• Appears generally lacking motivation

Qualities of a Compelling Coach

By contrast, this list shows the qualities of a compelling gymnastics coach who possesses a high level of energy and engagement:

  • Varied pitch, tonality and volume of their voice
  • Open, confident and approachable body language
  • Always standing, moving around and never in a predictable spot to watch training
  • A varied style of delivering feedback
  • Asks the gymnast questions to test their focus and understanding of their own performance (athlete empowerment)
  • Unpredictable, (yet still consistent) approach to their coaching methodology and progressions
  • Sets clear goals and objectives for the session so each gymnast is task orientated and practicing with purpose
  • Is proactive in their instructions, clearly leading the session as opposed to being reactive with feedback based on gymnast performance.

Energy and Persistence Conquer All Things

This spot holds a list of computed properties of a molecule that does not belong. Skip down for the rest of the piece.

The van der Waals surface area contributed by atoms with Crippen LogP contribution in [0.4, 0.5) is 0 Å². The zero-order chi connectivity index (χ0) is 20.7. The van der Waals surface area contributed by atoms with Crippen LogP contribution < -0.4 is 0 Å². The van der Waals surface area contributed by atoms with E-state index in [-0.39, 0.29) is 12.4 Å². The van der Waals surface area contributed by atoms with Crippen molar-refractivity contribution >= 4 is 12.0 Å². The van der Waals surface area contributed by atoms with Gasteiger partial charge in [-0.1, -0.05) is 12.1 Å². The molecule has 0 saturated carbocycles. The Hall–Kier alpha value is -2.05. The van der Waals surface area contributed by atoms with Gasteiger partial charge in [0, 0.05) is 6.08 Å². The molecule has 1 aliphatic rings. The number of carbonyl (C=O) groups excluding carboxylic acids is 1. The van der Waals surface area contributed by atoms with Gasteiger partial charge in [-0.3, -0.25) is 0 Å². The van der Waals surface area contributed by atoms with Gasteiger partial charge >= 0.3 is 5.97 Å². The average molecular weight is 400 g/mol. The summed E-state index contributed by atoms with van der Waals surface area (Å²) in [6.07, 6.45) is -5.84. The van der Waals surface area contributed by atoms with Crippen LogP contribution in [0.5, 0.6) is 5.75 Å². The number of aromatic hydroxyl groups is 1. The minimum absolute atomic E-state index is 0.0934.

Energy can also be a byproduct of the environment you coach in – music choice for example, can be a key factor and when used in conjunction with a good warm-up session can really set the tone and energy for the whole session.

Owning the energy in your gymnastics training will help you command attention and motivate your gymnasts. Before you go, look at the above lists and see if you can identify one area to improve; perhaps you could try an alternative approach within your gymnastics coaching sessions and then evaluate the impact it had on your results.

Article by Nick Ruddock, Gymnastics Club Manager’s resident coaching expert and International Gymnastics Coach and Consultant.

Gymnastics Training Plan: Are You Creating Robots or Building Relationships?

Gymnastics Training Plan

We’ve often said that any gymnastics training plan should focus on building positive relationships, through communication, trust, and engagement.

In a previous blog post, we talked about how great gymnast-coach relationships do not happen organically. As with any other kind of relationship, they develop over time and often require work to make them great.